The word ‘terpenoid’ is not only limited to rhyming with words such as meteoroid, avoid, and steroid — it also symbolizes organic compounds produced by plants that offer significant medicinal and pharmacological benefits to humans.
In a review paper, U of T scientists explored the vast role that these chemicals play in our everyday lives.
Co-authors Dr. Michael Phillips, an assistant professor at UTM’s Department of Biology; and Matthew Bergman, a graduate student at the same department, discussed the findings of this review with The Varsity.
Relevance of terpenoids
The presence of terpenoids can be found all around us. Vitamin A is an example, along with the chemical that is key to the unique smell of pine.
The review explained that terpenoids can “attract pollinators, repel herbivores, or attract herbivore predators.” This has broad impacts on fields such as agriculture.
Terpenoids also feature heavily in cannabis. Specialized terpenoids include well-known compounds such as cannabidiol — also known as CBD — and tetrahydrocannabinol — THC. The compounds have been used for their “psychoactive, anxiolytic and anesthetic effects for thousands of years,” according to the co-authors.
The ability to make these terpenoids evolved as a result of “selective pressures imposed by animals” on plants. A great sense of irony lies in the fact that these chemical compounds, which often serve as plant defence compounds against herbivorous insects, possess “fortuitous uses in medicine.”
The reason that these compounds are biologically active in humans is in part due to the fact that “our proteins are made up of exactly the same amino acids as the plant proteins,” noted Phillips.
Applications of the review
Phillips hopes to use his review “partly as a teaching tool but also [to] summarize the literature that is important for [his] field.”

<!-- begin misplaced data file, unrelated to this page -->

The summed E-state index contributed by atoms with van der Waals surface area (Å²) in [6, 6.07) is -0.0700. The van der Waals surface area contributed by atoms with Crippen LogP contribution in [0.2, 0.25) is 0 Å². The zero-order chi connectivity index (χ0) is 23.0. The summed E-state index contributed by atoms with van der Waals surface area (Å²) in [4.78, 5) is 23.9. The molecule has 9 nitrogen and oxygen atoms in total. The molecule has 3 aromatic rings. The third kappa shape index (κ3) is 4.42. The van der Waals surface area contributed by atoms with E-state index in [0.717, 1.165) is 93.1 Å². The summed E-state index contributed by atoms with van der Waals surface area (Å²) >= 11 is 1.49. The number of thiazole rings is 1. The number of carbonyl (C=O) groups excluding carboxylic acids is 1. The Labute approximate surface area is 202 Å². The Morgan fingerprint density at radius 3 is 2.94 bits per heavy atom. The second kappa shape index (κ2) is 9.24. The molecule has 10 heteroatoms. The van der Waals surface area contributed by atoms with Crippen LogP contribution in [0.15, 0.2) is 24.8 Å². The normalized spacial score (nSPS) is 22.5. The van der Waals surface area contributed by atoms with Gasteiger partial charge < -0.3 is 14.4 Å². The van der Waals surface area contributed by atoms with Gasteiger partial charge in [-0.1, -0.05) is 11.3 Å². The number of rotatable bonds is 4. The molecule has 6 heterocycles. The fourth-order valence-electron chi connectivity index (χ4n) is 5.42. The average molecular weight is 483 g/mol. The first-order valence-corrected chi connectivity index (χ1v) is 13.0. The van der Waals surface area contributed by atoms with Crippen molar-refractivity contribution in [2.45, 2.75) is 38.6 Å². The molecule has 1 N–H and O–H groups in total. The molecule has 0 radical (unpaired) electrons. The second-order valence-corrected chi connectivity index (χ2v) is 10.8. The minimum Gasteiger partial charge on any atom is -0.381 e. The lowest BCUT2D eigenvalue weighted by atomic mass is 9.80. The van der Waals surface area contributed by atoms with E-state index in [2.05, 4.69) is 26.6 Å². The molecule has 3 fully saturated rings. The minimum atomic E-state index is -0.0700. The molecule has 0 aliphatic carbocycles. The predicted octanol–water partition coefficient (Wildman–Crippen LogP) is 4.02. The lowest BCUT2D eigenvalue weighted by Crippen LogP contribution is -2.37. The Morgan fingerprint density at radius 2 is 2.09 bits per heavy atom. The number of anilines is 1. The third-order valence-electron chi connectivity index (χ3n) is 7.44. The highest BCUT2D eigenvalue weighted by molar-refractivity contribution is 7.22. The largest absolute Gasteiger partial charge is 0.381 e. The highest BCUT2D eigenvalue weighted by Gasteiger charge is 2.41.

Bergman also spoke about the implications that his research would have on non-specialists in biology. “There’s a lot of interest right now in medicinal plants and there’s a lot of confusion surrounding what are the active constituents,” he said.
By conducting the review, Bergman hopes to eliminate some of this confusion. This is important because “there’s a connection between [our research] and what [consumers] find in the grocery store,” added Phillips.
The future of terpenoid research
In many cases, terpenoid-based medications could hold promise in health care, “by virtue of the fact of how much common ancestry we share with herbivores that terpenoids evolved to affect,” noted Phillips.
While many terpenoids represent potentially beneficial compounds for humans, the “testing process is painstaking and resource intensive,” according to the review. This process is further obstructed by the fact that “many [terpenoids] are produced in small amounts,” and “only in response to elicitation.”
Additionally, while the amount of plant terpenoids that can be screened for therapeutic applications is still unknown, it likely surpasses over 100,000 variants, according to the co-authors. With a review of terpenoids completed, researchers now have a tool to develop plans for further research in the field of plant biochemistry.